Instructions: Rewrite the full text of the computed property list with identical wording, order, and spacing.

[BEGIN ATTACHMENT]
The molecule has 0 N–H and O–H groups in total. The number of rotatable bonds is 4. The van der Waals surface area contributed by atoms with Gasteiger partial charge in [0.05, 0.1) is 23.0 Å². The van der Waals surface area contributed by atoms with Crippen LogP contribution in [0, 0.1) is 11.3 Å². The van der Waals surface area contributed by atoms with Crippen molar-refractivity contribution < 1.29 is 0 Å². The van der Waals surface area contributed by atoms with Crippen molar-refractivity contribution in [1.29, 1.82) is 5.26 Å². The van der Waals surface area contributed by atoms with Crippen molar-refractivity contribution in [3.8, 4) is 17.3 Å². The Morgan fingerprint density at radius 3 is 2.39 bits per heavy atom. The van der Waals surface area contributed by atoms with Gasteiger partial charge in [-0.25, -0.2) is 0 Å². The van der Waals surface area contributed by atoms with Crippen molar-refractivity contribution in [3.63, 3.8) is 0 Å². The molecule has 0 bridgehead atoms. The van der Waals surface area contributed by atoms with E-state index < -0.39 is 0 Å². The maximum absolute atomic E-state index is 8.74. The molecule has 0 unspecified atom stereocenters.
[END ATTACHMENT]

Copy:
The molecule has 0 N–H and O–H groups in total. The number of rotatable bonds is 4. The van der Waals surface area contributed by atoms with Gasteiger partial charge in [0.05, 0.1) is 23.0 Å². The van der Waals surface area contributed by atoms with Crippen LogP contribution in [0, 0.1) is 11.3 Å². The van der Waals surface area contributed by atoms with Crippen molar-refractivity contribution < 1.29 is 0 Å². The van der Waals surface area contributed by atoms with Crippen molar-refractivity contribution in [1.29, 1.82) is 5.26 Å². The van der Waals surface area contributed by atoms with Crippen molar-refractivity contribution in [3.8, 4) is 17.3 Å². The Morgan fingerprint density at radius 3 is 2.39 bits per heavy atom. The van der Waals surface area contributed by atoms with Gasteiger partial charge in [-0.25, -0.2) is 0 Å². The van der Waals surface area contributed by atoms with Crippen molar-refractivity contribution in [3.63, 3.8) is 0 Å². The molecule has 0 bridgehead atoms. The van der Waals surface area contributed by atoms with E-state index < -0.39 is 0 Å². The maximum absolute atomic E-state index is 8.74. The molecule has 0 unspecified atom stereocenters.